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Interview: Esprit Orchestra guest composer Samy Moussa hopes to do better next time

By John Terauds on January 22, 2014

(Marko Nikodijevic photo)

Sunday night’s Esprit Orchestra at Koerner Hall is entitled Strange Matter, but it could also have been called News From Europe. The there-and-now programme includes the premiere of a new work by ex-Montrealer Samy Moussa, now happily plying (and growing) his craft in Berlin.

Moussa, who did his undergraduate composition studies at the Université de Montréal, was a bit of a teen sensation, earning a commission from the Montreal Symphony Orchestra by age 19.

Now, on the verge of his 30th birthday, Moussa says he would happily revisit his past.

“I would like to revise everything,” he laughs, admitting that, for him, composing is, “all about doing better next time.”

But Moussa knows that being a chronic reviser is counterproductive. “When you revise things too much, you also destroy things. With distance, you sometimes lose the initial impulse you had with a piece.”

The question of distance is important, here, because Moussa is conducting the world premiere of a new work for Esprit on Sunday night.

Conducting is something the composer is doing more and more. He is the music director of a new music ensemble in Munich, where he completed his graduate work, and has been taking on guest-conducting gigs with increasing frequency. But that doesn’t necessarily mean he always wants to conduct his own music.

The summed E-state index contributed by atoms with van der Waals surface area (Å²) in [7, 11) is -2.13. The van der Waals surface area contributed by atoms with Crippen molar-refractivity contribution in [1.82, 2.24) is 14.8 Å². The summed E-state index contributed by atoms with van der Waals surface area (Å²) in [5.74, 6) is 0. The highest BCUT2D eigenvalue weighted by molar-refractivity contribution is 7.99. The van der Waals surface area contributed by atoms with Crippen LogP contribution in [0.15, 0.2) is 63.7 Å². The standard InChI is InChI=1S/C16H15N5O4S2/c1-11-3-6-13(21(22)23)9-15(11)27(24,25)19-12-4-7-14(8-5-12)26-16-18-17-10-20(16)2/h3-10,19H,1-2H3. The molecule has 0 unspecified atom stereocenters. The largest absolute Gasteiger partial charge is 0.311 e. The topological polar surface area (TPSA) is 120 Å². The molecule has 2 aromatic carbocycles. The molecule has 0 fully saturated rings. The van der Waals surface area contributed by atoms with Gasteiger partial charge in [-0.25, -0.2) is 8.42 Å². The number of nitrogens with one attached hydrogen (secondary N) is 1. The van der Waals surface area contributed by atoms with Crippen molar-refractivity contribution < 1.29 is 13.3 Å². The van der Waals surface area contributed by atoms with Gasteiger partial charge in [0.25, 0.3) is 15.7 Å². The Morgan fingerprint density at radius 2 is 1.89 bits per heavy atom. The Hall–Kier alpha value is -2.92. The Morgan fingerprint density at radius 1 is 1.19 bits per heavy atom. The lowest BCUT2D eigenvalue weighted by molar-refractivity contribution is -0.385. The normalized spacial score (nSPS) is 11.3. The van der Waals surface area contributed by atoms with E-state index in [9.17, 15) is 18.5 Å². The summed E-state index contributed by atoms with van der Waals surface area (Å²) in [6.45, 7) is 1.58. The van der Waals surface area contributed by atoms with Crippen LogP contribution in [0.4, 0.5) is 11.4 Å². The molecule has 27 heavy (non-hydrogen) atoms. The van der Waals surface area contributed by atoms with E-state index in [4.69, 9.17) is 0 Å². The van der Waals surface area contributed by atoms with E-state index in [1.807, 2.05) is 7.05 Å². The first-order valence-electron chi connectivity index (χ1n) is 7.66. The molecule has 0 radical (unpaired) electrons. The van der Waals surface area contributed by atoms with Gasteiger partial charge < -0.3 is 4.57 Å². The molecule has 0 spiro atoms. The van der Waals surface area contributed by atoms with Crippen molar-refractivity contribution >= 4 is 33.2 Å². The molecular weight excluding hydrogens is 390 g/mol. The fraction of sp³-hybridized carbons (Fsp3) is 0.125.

“I did it very little until recently,” says Moussa.

One reason is that another conductor brings another set of eyes and sensibilities, which may see different things in the music. Moussa used to worry that if he were the conductor, he would be reading his music instead of interpreting it. “But now, even when I’ve composed something today, I’m more confident that I can bring something new [as a conductor],” he states.

Another reason why Moussa preferred handing the baton to someone else was a need to connect with as many musicians and conductors as possible. “When you conduct yourself, you end up being completely isolated, in a way,” he says. That’s not good for an ambitious composer.

This sort of solid practicality pervades much of Moussa’s work. He prefers big orchestra halls and opera houses to small new music gatherings, because it puts him in better touch with a wider audience. And he writes with an ear to what may connect.

This penchant for the accessible is one of the reasons he was chosen to write the inaugural work for the new pipe organ at Montreal’s Maison symphonique, which gets a splashy public premiere at the end of May.

Moussa’s new work for Esprit Orchestra, part of a five-composition programme on Sunday, is 12 minutes long. It is written in a straightforward A-B-A-B format, with the first section taking up a bit more than 4 minutes of playing time.

Once we are fully familiar with the material, Moussa brings it back later, each time with small changes. It’s a way of preparing us for the familiar. Or, as Moussa puts it, “the proportions make it easy to digest, because elements are coming back in a different way. The ear recognizes things.”

In this sense, Moussa’s approach mirrors the practical bent of so many younger composers these days: a desire to be bold tempered with the knowledge that audiences need to grasp something familiar in the process.

The same should hold true for the rest of the programme, which includes a visit by Gabriel Prokofiev, the darling of new music hipsters in Great Britain — and the guest of honour at this year’s University of Toronto new music festival.

You’ll find all the details here.

John Terauds


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